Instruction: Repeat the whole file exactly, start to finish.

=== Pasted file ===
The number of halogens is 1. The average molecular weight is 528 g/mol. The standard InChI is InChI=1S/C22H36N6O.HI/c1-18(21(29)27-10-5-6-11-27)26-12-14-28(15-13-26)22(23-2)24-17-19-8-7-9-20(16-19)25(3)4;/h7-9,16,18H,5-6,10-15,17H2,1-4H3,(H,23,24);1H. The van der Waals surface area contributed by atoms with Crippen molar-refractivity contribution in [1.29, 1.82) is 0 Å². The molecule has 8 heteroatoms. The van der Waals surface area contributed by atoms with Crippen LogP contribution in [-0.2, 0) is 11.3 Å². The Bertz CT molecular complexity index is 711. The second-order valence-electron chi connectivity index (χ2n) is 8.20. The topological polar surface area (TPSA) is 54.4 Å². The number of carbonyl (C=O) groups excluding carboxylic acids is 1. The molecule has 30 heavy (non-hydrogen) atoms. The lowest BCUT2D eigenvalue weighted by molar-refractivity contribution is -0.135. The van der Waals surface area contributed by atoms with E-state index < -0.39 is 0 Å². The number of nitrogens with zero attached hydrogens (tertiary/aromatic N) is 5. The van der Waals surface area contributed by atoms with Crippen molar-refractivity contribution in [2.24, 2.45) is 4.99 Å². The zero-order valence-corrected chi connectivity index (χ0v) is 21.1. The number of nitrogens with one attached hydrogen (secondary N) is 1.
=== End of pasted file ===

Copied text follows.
The number of halogens is 1. The average molecular weight is 528 g/mol. The standard InChI is InChI=1S/C22H36N6O.HI/c1-18(21(29)27-10-5-6-11-27)26-12-14-28(15-13-26)22(23-2)24-17-19-8-7-9-20(16-19)25(3)4;/h7-9,16,18H,5-6,10-15,17H2,1-4H3,(H,23,24);1H. The van der Waals surface area contributed by atoms with Crippen molar-refractivity contribution in [1.29, 1.82) is 0 Å². The molecule has 8 heteroatoms. The van der Waals surface area contributed by atoms with Crippen LogP contribution in [-0.2, 0) is 11.3 Å². The Bertz CT molecular complexity index is 711. The second-order valence-electron chi connectivity index (χ2n) is 8.20. The topological polar surface area (TPSA) is 54.4 Å². The number of carbonyl (C=O) groups excluding carboxylic acids is 1. The molecule has 30 heavy (non-hydrogen) atoms. The lowest BCUT2D eigenvalue weighted by molar-refractivity contribution is -0.135. The van der Waals surface area contributed by atoms with E-state index < -0.39 is 0 Å². The number of nitrogens with zero attached hydrogens (tertiary/aromatic N) is 5. The van der Waals surface area contributed by atoms with Crippen molar-refractivity contribution in [2.24, 2.45) is 4.99 Å². The zero-order valence-corrected chi connectivity index (χ0v) is 21.1. The number of nitrogens with one attached hydrogen (secondary N) is 1.